Credits: Host: Elizabeth McQueen; Executive Producer: Sylvia Ponce-Carson; Producer: Erin Geisler; Program Director: Matt Reilly; Cameras and Edit: Gabriel C. Pérez, Julia Reihs, Michael Minasi; Audio Mix and Master: Jake Perlman; Graphic Design; Lisa Kirkpatrick; Title Sequence: David Fried; Set Design: Jacquie Fuller; Original Music: Jack Anderson; Production Manager: Deidre Gott
KUT and KUTX would like to thank Whole Earth Provision Co., Central Texas Food Bank and ABC Home & Commercial Services whose sponsorship help make this event possible. Special thanks also goes out to mmmpanadas and Janie Orr.
Lone Star Livestream is a FREE, live, online music festival highlighting local Austin acts. Produced in partnership with CapMetro, and hosted by KUTX, we have crafted a socially distanced evening of music that can be viewed from the comfort of your couch. CapMetro usually brings people to concerts. Now, they are excited to bring concerts to people.
For the inaugural Lone Star Livestream, the team is bringing local favorites Walker Lukens, Gina Chavez, Mobley, Nané and headliner Wild Child to the forefront in this celebration of the local Austin music scene. Watch this evening of local artists performing live on the KUTX Instagram (@kutx) and Facebook accounts (@kutxaustin) this Saturday, November 21st, at 6 p.m.!
Among the many Austin music non-profits that KUTX supports, Swan Songs has long been one close to our hearts. Swan Songs is dedicated to fulfilling musical last wishes by organizing personalized concerts for individuals nearing the end of life. Musicians who perform are compensated, so in addition to bringing comfort through music, the organization supports Austin musicians.
Since the organization’s founding in 2005, Swan Songs has provided concerts for more than 1,000 terminally-ill Central Texans, at no cost to the recipient, family or healthcare facility. Traditionally, these concerts were performed at bedsides, in homes, and in care facilities. However, the current pandemic forced Swan Songs to pivot. Most of their recipients had compromised immune systems, facilities weren’t allowing visitors, and it quickly became clear that singing was a high-risk activity in terms of virus transmission. Swan Songs founder and CEO Christine Albert explained to me by email how the organization responded. “We met the moment by engaging musicians to record virtual concerts of diverse styles and genres of music, making them available on our website.” Swan Songs essentially created a menu of pre-recorded concerts that families or facilities could easily access when needed.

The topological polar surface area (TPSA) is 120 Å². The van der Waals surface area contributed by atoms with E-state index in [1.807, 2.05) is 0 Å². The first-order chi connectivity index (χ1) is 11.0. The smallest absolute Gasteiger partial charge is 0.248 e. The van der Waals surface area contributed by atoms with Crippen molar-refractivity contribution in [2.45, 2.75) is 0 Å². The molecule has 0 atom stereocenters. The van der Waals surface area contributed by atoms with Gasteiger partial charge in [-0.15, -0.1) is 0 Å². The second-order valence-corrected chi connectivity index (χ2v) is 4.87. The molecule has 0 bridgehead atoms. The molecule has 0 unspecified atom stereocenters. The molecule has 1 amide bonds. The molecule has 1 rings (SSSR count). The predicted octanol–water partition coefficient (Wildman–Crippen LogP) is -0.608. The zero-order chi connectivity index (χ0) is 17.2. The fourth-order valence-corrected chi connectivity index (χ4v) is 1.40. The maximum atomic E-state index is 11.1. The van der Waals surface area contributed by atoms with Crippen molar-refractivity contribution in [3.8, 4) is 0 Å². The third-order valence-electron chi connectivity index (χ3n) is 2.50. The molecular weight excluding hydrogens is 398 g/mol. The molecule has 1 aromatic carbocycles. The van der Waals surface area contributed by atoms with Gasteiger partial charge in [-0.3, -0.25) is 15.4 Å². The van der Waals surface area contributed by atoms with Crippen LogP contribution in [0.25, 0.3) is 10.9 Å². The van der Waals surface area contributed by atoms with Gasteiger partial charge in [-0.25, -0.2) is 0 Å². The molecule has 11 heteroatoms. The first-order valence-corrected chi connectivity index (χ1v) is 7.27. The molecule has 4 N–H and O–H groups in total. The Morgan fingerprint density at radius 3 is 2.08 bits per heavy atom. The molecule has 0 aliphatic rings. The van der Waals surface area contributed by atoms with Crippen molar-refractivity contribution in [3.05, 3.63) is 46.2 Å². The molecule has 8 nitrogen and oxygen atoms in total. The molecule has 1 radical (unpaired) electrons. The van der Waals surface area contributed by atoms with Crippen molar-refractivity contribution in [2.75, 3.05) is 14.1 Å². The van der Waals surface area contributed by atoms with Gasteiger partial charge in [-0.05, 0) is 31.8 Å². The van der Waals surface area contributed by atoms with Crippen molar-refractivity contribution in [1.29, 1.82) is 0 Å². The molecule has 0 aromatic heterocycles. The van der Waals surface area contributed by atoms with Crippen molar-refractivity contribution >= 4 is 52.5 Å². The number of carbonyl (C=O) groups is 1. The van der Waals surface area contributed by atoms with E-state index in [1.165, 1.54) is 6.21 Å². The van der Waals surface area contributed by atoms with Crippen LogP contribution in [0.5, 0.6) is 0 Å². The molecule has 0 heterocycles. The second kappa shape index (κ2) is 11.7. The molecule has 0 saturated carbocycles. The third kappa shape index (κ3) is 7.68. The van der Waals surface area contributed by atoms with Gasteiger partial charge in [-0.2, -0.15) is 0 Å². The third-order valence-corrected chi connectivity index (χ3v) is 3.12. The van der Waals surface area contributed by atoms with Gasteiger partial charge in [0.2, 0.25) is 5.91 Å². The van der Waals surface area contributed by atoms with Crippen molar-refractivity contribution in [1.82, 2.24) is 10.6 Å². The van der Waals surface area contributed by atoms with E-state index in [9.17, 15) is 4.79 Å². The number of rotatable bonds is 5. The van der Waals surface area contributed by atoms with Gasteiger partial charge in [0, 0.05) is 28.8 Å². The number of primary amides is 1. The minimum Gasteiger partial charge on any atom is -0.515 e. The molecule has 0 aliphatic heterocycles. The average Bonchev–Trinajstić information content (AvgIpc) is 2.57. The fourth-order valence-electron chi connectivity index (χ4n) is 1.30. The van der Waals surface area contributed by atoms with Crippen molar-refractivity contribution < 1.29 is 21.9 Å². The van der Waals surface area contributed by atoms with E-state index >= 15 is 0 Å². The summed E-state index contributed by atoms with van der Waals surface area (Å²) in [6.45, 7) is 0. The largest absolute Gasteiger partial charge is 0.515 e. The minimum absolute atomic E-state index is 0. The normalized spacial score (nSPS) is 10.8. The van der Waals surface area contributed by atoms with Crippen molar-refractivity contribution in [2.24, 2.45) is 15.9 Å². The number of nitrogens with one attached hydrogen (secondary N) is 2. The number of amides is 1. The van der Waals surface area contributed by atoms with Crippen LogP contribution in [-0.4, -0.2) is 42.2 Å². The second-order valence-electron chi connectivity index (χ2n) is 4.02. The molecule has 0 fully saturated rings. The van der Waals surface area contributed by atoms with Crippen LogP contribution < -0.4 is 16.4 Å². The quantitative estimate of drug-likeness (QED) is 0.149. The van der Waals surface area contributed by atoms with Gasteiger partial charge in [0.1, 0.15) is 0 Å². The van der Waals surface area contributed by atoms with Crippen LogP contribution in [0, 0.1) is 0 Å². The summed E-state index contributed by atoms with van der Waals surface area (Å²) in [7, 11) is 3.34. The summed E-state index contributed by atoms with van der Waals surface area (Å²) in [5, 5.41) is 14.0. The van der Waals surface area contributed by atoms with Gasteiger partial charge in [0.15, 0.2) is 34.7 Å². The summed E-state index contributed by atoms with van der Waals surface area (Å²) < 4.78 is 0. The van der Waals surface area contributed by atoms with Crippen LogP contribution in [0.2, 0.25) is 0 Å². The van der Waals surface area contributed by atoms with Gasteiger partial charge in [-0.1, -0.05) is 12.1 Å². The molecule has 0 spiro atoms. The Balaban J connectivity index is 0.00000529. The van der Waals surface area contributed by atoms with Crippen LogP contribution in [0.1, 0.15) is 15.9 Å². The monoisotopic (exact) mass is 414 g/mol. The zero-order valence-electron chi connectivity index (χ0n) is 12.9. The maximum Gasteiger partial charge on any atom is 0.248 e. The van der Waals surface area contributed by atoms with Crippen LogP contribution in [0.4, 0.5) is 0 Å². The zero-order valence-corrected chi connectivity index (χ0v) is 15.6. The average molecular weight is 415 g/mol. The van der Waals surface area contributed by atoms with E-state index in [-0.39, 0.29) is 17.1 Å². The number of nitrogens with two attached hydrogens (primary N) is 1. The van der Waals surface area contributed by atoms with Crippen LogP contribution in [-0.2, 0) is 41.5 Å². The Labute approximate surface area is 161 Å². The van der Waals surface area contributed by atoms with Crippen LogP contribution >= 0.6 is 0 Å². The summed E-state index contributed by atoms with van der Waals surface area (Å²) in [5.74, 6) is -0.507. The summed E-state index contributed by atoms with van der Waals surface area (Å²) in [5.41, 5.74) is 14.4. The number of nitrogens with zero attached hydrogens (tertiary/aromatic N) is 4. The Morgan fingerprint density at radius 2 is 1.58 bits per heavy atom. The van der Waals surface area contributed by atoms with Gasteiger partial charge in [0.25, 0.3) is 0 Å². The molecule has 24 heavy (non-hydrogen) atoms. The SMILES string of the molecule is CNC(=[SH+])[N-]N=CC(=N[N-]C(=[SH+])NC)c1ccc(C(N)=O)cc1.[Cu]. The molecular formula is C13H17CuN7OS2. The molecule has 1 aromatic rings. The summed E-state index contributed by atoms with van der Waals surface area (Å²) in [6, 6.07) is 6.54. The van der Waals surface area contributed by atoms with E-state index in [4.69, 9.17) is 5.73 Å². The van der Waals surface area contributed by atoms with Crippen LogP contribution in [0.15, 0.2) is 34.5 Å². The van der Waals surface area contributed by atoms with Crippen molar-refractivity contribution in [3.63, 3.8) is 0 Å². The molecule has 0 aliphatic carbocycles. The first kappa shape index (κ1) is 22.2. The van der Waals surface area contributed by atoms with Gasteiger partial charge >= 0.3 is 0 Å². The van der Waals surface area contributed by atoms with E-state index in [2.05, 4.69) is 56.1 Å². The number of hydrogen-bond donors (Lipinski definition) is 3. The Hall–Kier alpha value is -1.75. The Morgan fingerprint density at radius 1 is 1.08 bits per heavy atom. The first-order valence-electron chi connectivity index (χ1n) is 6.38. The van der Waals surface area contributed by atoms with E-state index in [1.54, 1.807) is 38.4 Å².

“Gradually, as our community adjusted to the new normal,” Albert said, “the requests for specific music for individuals began to come in again.” Swan Songs’ musicians began to fulfill those requests by recording personalized concerts. “Now that the weather has cooled,” she added, “we’re also fulfilling requests with outdoor, safe-distanced concerts, both at care facilities and private homes.”
Like a lot of organizations, the pandemic has also hit Swan Songs’ bottom line. “We have lost some funding, for sure,” said Albert. “Sponsors who were not able to contribute this year, people needing to scale back their financial commitment, planned events that were put on hold.” But thanks to the organization’s strong board and years of community support, she says “We are not in danger of shutting our doors.”
Nevertheless, Swan Songs’ annual gala, Swan Song Serenade, remains a crucial source of both revenue and outreach for the organization. This year, the event will be held virtually on October 25, with a virtual silent auction, artist testimonials, and special performance by Texas music giant Robert Earl Keen. “Creating a virtual Serenade is giving us the opportunity to tell our story and highlight our programs more deeply than we do at the in-person gala,” said Albert. “We are excited about that and I believe that supporters and viewers will come away with an even greater understanding of and appreciation for what we do.”
Visit Swan Songs’ website to purchase passes to the gala and to learn more about their mission, services, and how you can get involved.
– Jacquie Fuller, KUTX Assistant Program Director